Many of us remember a time when getting your first library card was a rite of passage. Stepping into the library, filling out some details, and getting your card stamped for the first time signaled entry into the world of learning. Now, as time marches on, brick and mortar libraries are giving way to virtual collections, where borrowers can download and read texts online or via e-readers.
So what do these changes call for? A virtual library card. And the best place to sign up for one is the Internet Archive, a huge virtual library filled with text, audio, video, and photography. Much of its collection is open source downloads, such as the Guggenheim’s collection of modern art books or early 20th century 78rpm record recordings, but some texts are available exclusively for lending. This is where the library card comes in.
Simply sign up for free and you’ll be able to borrow up to 5 books at a time for a period of two weeks. Books can be read in a browser or downloaded as a PDF or EPUB version to read on your device using Adobe Digital Editions, which is available for free download. If the book you’re interested in is currently checked out, simply click a button to be put on a waitlist.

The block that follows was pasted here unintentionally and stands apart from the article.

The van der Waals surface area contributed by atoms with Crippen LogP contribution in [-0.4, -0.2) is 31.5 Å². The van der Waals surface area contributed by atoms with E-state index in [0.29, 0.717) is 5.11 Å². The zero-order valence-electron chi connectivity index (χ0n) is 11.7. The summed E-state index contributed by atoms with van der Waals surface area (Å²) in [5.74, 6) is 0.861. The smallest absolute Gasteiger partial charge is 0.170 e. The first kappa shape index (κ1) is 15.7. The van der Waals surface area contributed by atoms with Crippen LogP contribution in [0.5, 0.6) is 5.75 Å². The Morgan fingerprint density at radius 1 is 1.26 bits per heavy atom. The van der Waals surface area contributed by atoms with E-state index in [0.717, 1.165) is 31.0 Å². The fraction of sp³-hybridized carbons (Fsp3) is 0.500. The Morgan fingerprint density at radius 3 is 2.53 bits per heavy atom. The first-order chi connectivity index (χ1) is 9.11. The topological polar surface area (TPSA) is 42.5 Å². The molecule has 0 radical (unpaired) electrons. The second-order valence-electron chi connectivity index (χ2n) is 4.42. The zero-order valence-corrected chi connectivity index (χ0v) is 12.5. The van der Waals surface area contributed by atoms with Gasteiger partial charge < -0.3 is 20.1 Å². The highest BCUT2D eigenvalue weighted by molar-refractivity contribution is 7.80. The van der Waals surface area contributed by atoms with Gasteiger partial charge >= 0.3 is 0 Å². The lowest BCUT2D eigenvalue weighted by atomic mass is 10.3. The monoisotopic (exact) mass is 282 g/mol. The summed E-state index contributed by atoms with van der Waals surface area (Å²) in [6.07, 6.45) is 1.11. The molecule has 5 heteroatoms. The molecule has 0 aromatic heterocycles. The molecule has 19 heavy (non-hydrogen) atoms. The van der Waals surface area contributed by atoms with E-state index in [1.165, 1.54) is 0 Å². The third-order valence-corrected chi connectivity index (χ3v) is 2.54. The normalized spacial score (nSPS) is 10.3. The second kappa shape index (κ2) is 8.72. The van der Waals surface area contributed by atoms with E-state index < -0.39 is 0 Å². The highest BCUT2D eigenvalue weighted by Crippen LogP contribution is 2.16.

As lovers of all styles of architecture, we’re especially thrilled with its compendium of more than 2,000 architectural books available for lending. Many rare and out of print titles are included in the collection, allowing you to read up on historical and modern architectural styles from around the world. Here is a glance at some of our favorite titles. Get searching and brush up on your knowledge of Frank Lloyd Wright, Walter Gropius, and others who have shaped our world.
Now you can borrow over 2,000 architecture books for free at the Internet Archive.